Map of the facilities at the Riccarton Racecourse in 1939. Image: Evening Post, 5/8/1939: 22

Just as it had been predicted in 1851, the formation of the Canterbury Jockey Club and the establishment of horse racing in Christchurch stimulated the Canterbury economy. The breeding of thoroughbred racehorses was quickly taken up, and numerous advertisements for stud horses of fine racing lineage began to appear in the local newspapers.

Advertisement to stud the well-known thoroughbred horse Joe Miller (Lyttelton Times, 20/10/1855: 2)

Auction houses were also erected for the specific purpose of selling horses. David Barnard had constructed his horse repository on Cashel Street (near the corner of High Street) by the beginning of 1863 (Press, 3/1/1863: 6). Within three years Barnard had erected a specialised area within the auction house specifically for the sale of racehorses which he called “the Christchurch Tattersall’s” (Lyttelton Times, 8/6/1866: 2). The name Tattersall’s persisted, and the Tattersall’s auction houses remained a fixture on Cashel Street until the 1930s. Barnard’s horse repository also became closely linked with the Canterbury Jockey Club, with the club using the premises as its club rooms for a number of years (Lyttelton Times, 17/7/1865: 2). A description printed in the Lyttelton Times in December 1865 indicates just how popular and well patronised the horse bazaar was:

It is well known that at Barnard’s repository thousands almost congregate every Saturday. It is the Christchurch fair, where all classes, high and low, rich and poor, are to be found. Horse dealers, horse buyers, horse sellers, and horse breakers are always to be found here (Press, 14/12/1865: 3).

Photograph of Tattersall’s horse bazaar (originally Barnard’s repository) on Cashel Street in the c.1880s. Image: Christchurch City Libraries.

Back in 2014, we excavated part of the site of Tattersall’s horse bazaar, and while we didn’t find remains associated with the bazaar itself, we did uncover a cellar structure which you can read about here.

With horses playing such a big part of everyday life in 19th century Canterbury, it is no surprise that horses appear in the archaeological record. Horseshoes are ubiquitous on every site, which attests to the ubiquitous nature of horses as the primary source of labour and transport prior to automation [1].  I’m reminded of the ‘Great horse manure crisis of 1894‘, the notion that in the late 19th century the issue of removing horse manure from the street was one of the major issues facing urban transport and development. To remove the manure, you’d need to bring in more horse and carts to remove it, which just produces more manure! It’s horse manure all the way down!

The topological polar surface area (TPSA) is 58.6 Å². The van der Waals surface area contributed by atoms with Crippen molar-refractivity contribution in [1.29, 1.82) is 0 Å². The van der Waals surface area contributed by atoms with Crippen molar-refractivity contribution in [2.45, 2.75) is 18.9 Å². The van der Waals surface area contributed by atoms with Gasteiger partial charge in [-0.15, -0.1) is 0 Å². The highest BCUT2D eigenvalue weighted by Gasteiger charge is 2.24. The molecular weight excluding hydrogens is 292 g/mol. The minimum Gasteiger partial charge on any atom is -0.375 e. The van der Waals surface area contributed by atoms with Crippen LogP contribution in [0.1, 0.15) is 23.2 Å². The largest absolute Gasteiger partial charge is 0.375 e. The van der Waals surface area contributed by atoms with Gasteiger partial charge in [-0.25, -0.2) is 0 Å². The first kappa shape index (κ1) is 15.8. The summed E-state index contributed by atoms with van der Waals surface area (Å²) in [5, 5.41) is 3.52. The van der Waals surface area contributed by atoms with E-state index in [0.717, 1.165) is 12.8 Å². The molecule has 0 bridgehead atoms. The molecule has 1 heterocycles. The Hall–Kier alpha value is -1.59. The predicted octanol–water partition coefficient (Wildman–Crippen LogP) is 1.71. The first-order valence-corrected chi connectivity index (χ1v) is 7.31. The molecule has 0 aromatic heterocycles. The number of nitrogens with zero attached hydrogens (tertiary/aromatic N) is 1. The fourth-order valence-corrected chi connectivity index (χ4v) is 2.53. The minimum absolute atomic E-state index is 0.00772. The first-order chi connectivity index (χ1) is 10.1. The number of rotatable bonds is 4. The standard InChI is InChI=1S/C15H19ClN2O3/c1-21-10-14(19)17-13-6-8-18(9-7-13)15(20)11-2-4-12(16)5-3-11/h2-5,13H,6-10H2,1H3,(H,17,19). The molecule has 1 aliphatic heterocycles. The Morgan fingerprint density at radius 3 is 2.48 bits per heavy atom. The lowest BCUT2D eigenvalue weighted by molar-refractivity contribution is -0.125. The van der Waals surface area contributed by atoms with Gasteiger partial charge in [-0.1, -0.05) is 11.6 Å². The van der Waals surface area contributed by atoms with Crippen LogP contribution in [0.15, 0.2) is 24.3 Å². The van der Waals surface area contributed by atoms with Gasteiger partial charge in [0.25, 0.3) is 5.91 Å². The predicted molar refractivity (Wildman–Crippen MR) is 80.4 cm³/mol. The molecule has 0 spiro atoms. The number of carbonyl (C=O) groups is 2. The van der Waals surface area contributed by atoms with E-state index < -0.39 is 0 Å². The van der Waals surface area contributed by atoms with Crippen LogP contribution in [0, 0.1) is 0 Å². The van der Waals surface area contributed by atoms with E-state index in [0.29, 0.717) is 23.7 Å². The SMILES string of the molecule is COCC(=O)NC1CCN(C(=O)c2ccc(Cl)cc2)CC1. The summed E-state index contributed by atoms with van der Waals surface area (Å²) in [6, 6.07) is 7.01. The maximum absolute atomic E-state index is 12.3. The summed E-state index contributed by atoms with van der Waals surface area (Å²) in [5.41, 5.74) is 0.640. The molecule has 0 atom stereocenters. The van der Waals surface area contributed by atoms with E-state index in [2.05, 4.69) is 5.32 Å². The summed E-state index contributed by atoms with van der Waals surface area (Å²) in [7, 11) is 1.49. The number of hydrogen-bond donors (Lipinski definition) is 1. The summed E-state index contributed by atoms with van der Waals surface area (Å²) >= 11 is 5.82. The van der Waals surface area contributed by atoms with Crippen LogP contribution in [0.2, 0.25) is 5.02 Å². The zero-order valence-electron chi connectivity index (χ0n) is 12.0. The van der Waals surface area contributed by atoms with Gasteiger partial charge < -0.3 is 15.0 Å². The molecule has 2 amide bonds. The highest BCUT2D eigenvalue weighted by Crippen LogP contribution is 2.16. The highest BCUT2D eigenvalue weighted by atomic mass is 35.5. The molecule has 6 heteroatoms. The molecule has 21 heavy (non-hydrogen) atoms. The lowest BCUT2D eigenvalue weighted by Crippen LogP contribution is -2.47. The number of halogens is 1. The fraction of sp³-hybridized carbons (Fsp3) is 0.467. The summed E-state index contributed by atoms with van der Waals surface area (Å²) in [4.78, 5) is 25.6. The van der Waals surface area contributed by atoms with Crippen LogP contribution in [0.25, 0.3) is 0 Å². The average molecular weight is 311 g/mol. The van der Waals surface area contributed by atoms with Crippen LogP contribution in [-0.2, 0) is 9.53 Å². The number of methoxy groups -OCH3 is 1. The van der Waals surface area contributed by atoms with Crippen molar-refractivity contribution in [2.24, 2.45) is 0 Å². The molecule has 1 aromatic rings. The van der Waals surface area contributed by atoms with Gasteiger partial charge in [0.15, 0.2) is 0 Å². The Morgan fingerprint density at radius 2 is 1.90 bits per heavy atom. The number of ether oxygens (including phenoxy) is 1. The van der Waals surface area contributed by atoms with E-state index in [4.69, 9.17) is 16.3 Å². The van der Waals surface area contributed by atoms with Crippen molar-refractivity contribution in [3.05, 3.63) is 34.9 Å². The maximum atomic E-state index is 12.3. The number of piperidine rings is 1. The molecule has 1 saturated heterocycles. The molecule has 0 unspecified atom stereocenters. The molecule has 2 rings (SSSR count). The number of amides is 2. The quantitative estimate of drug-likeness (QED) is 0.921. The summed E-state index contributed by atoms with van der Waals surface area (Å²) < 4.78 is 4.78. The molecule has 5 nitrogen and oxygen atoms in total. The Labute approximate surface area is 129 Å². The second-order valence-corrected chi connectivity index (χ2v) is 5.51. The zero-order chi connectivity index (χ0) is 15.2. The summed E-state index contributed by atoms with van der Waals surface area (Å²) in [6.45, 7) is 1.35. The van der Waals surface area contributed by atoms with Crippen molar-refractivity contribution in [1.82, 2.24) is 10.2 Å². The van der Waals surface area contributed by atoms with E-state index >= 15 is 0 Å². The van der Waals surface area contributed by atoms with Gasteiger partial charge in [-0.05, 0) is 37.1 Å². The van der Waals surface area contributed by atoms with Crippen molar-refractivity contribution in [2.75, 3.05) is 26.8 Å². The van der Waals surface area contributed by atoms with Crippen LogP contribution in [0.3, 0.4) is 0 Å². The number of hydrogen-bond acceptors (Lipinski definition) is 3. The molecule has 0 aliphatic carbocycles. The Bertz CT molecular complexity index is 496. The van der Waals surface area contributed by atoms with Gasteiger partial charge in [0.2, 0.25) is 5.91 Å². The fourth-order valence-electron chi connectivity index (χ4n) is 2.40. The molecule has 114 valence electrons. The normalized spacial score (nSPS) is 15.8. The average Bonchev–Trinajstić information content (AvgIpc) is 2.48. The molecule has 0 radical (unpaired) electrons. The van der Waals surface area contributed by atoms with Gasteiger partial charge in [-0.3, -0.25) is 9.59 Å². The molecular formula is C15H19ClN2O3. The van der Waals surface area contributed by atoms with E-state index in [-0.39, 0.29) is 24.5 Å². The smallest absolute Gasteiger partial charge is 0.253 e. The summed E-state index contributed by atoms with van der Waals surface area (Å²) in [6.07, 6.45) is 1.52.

Anyway, we also find the remains of horse bridles, yokes, and other accoutrements, further attesting to the primary role of our equine accomplices in hauling everything (including their own manure) that the fledgling city of Christchurch needed.

Horse workers of the world unite! You have nothing to lose but your yokes!

Toy horses have always been popular, and we find these on sites as well.

Toy horse (left ) and horse shoe (right). Image K. Bone.

The remains of the horses themselves are also relatively common. Less so than sheep, pig, or cattle, but isolated horse bones are often parts of an assemblage, likely the remains of some butchered for dog feed. On occasion we find whole skeletons, not of racehorses, but likely of work horses submitted to the earth for their final rest.

Horse skeletons found associated with a stable at the Isaac Theatre Royal Site (left) and at in a farming context at Redcliffs (right)[2].

A selection of ceramics showing horse imagery.

And in the very end…

Early 20th century Gloy Glue pot. Image: J. Garland. To read more about 19th century glue, see here.

Lydia Mearns


[1] Ed – Unfortunately, by nature of being excavated, any luck contained therein these shoes has already slipped out.

[2] Ed – Since then – ’tis Centuries – and yet/ Feels shorter than the Day/ I first surmised the Horses’ Heads/ Were toward Eternity